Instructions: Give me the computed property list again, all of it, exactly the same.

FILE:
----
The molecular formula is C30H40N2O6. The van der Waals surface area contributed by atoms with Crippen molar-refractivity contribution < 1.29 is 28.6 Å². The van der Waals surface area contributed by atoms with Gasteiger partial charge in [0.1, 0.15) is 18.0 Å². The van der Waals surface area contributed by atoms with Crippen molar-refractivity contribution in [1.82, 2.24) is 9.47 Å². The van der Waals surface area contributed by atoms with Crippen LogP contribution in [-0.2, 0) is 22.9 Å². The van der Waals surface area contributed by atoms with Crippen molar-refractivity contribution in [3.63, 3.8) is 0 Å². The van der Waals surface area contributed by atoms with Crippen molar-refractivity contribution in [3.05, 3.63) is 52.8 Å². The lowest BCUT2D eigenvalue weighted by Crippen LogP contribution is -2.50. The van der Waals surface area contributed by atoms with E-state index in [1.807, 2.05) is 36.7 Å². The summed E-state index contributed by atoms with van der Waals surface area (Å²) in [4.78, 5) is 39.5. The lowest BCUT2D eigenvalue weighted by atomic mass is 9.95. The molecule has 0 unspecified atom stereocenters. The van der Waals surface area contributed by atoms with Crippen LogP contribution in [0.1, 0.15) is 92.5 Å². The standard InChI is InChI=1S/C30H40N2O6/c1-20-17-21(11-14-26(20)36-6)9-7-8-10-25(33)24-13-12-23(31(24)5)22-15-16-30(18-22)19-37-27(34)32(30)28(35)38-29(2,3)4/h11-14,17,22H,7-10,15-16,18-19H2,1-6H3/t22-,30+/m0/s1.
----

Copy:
The molecular formula is C30H40N2O6. The van der Waals surface area contributed by atoms with Crippen molar-refractivity contribution < 1.29 is 28.6 Å². The van der Waals surface area contributed by atoms with Gasteiger partial charge in [0.1, 0.15) is 18.0 Å². The van der Waals surface area contributed by atoms with Crippen molar-refractivity contribution in [1.82, 2.24) is 9.47 Å². The van der Waals surface area contributed by atoms with Crippen LogP contribution in [-0.2, 0) is 22.9 Å². The van der Waals surface area contributed by atoms with Crippen molar-refractivity contribution in [3.63, 3.8) is 0 Å². The van der Waals surface area contributed by atoms with Crippen molar-refractivity contribution in [3.05, 3.63) is 52.8 Å². The lowest BCUT2D eigenvalue weighted by Crippen LogP contribution is -2.50. The van der Waals surface area contributed by atoms with E-state index in [1.807, 2.05) is 36.7 Å². The summed E-state index contributed by atoms with van der Waals surface area (Å²) in [4.78, 5) is 39.5. The lowest BCUT2D eigenvalue weighted by atomic mass is 9.95. The molecule has 0 unspecified atom stereocenters. The van der Waals surface area contributed by atoms with Crippen LogP contribution in [0.1, 0.15) is 92.5 Å². The standard InChI is InChI=1S/C30H40N2O6/c1-20-17-21(11-14-26(20)36-6)9-7-8-10-25(33)24-13-12-23(31(24)5)22-15-16-30(18-22)19-37-27(34)32(30)28(35)38-29(2,3)4/h11-14,17,22H,7-10,15-16,18-19H2,1-6H3/t22-,30+/m0/s1.